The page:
10 Things to Know About Assisted Living

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By Jane Gross, NY Times
Dr. Cheryl Woodson, you may recall from last week’s post, is a seasoned geriatrician in Chicago Heights, Ill., who has found that she can no longer afford to accept new Medicare patients.

She is also a blunt and funny woman who liberally dispenses wisdom to her elderly patients and their adult children, and herself a daughter who cared for her own mother with Alzheimer’s disease for a decade. Here’s some of Dr. Woodson’s advice on navigating the caregiving maze, which I culled both from her book, “To Survive Caregiving,” and from observing her during a recent day-long visit to her office.
Dr. Cheryl Woodson, geriatrician and author of “To Survive Caregiving.” (Sally Ryan for The New York Times)

1. Assisted living, a popular solution for elderly people who cannot live independently, is a “myth,” Dr. Woodson said, “a place for people who don’t exist.” Families often believe these facilities will meet all of their loved ones’ needs, enabling caregivers to focus on jobs and family, only to find this isn’t the case. Before long, the elderly resident will require more than “meals you don’t have to cook, grass you don’t have to cut and socialization,” Dr. Woodson said. At that point the elderly resident is in trouble, since assisted living facilities are not permitted by law to provide medical care and consider it to be the family’s responsibility.

2. Squaring a family’s expectations with those legal limits would require a thorough, first-hand assessment of the elderly person’s physical and cognitive health before admission to an assisted living facility. That rarely happens. New residents are admitted based on a report from their current physicians, who may not be qualified to diagnose the early signs of dementia and impending immobility or may sugarcoat the situation in order to help a desperate family. “They just need a little help,” the usual rationale for accepting elderly prospects into assisted living, is ridiculous on its face, Dr. Woodson said. “If they just needed a little help, they’d still be in the community.”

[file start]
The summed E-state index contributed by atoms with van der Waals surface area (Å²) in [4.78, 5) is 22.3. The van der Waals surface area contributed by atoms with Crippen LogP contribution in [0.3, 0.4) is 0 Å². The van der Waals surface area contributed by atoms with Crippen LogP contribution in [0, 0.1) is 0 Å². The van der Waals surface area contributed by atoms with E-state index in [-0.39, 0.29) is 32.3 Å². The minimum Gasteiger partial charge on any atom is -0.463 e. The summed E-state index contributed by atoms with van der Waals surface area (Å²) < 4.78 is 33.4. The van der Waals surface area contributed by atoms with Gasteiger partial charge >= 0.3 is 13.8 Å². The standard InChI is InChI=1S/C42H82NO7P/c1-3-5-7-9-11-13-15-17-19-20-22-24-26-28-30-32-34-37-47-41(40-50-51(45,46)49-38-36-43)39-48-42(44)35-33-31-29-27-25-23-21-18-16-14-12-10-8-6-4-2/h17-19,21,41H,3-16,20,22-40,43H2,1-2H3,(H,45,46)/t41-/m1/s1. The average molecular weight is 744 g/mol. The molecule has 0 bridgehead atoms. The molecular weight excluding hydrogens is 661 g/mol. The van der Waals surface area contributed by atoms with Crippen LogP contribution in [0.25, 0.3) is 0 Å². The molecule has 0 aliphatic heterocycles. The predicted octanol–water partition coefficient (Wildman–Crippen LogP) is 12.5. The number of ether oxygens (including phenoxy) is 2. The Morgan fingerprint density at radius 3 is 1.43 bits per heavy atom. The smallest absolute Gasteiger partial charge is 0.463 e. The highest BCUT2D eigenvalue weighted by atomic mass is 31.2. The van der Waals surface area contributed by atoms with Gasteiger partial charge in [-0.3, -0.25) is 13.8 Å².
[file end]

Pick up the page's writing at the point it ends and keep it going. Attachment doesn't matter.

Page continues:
3. Instead, without verifying the physician’s report or the family’s representations, these facilities may admit residents who already need help with simple tasks like dressing or eating, or will in the very near future, and then charge extra for these services. Some do this to fill empty beds; others give residency a shot as a kindness to desperate families, Dr. Woodson said. But when the resident declines, as all of them will unless they die suddenly, more and more a la carte services mean a bigger and bigger monthly bill, or more and more work for family members who expected the opposite.

4. Coordinating all the services that the assisted living facility doesn’t provide generally falls to one sibling, Dr. Woodson noted, who then becomes overwhelmed, sacrificing more than should be expected. The solution is hiring a geriatric care manager “” “They should be called rent-a-daughters,” Dr. Woodson said “” adding further to the expense, until the resident and family can no longer afford this kind of accommodation and are forced to consider a nursing home.

5. Most families balk at the prospect of transferring an aging parent to a nursing home because they like the aesthetics of assisted living “” the carpeted floors, overstuffed chairs and crystal chandeliers. But without round-the-clock care, many residents are “as alone at night as if they were in their own homes,” Dr. Woodson said. Other families are unwilling to break a promise to Mom or Dad never to put them in a nursing home. The spirit of that promise “” to give a parent the best possible care “” is what matters, Dr. Woodson said, “and sometimes that means not doing it yourself.” An aging parent’s condition may eventually require three shifts of nurses and aides, not a family member trying to take care of everything 24/7.